How Dar can curb corruption


Tanzania has to pull up its socks and back words with commitment if the country wants to triumph against corruption, says Transparency International (TI).
The organisation recently ranked Tanzania at 111 out of 177 countries on its 2013 Corruption Perceptions Index, nine places down from the 2013 index.
Since the publication of the 1996 Warioba report assessing the state of corruption in Tanzania, the country has established a comprehensive body of regulations, laws and oversight institutions aimed at preventing, investigating and sanctioning corrupt practices, including the Prevention of Corruption Bureau (PCB) to Prevention and Combating of Corruption Bureau (PCCB), and the Ethics Inspectorate Department. 
However, anti-corruption institutions suffering from lack of staff, resources and coordination, enforcement of the laws and regulations remaining limited, which some view as the reasons behind the stalling of the fight against corruption.
“Despite 2013 being a year in which governments around the world passed new laws and forged fresh commitments to end corruption, people are not seeing the results of these promises”, said Transparency International.
According to the organisation, anti-corruption is an increasingly attractive platform for politicians, with many incorporating anti-corruption pledges into their election campaigns. The danger, however, is that these anti-corruption promises fail to materialise.
 “Government guarantees of greater accountability do not always bring about tangible results at the local level. Protests in Brazil this summer showed public exasperation at the continuation of political scandals in spite of governmental assurances of a zero-tolerance policy on corruption,” claimed the organisation .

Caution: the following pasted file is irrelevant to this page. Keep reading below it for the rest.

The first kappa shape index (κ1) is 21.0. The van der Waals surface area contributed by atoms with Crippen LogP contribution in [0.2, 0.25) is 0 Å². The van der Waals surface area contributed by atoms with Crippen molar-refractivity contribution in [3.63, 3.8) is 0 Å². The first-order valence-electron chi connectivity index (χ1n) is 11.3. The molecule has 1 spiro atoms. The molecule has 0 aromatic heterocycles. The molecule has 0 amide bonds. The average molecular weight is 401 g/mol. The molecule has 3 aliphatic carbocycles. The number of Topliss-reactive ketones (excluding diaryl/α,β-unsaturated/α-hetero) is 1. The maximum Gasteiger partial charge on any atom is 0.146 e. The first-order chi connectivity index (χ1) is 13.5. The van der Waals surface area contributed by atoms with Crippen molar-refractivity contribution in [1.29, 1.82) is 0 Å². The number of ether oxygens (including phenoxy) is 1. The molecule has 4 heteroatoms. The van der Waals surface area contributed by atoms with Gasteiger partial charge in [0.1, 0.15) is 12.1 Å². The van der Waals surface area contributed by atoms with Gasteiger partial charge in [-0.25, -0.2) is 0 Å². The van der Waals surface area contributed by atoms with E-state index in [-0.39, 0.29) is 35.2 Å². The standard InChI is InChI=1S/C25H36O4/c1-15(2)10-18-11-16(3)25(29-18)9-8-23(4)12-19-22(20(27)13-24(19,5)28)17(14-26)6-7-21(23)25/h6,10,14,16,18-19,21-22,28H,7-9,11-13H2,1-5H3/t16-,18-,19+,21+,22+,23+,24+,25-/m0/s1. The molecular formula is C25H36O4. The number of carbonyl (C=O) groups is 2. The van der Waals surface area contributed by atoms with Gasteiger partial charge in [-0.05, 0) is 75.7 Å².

Borrow a leaf
Tanzania and the Sub-Saharan region as a whole once again shows the highest perceived levels of public sector corruption, averaging a score of 33.
According to TI, there are however success stories which showed action in executing anti-corruption strategies. Estonia established a new anti-corruption strategy centring on increasing transparency in state institutions by creation of online database accessible to all, where people can find who in their municipal council won a tender and what can be done with taxpayer money.  The effort, among others, saw the country climbing four places in the index, from 32 in 2012 to 28 this year.
According to the latest corruption studies in the country, 18 per cent of Estonians said they had been offered bribes and four per cent had given bribes. The strategy is not dealing with crimes directly, but rather focusing on prevention and education.
In Spain, after a period blighted by political scandals indicating a lack of accountability and fading public trust, the country has dropped ten places in the index from 30 last year to 40 this year. Spain tried to remedy its corruption troubles with a new Transparency Law passed by a congress in September and awaits Senate’s approval .

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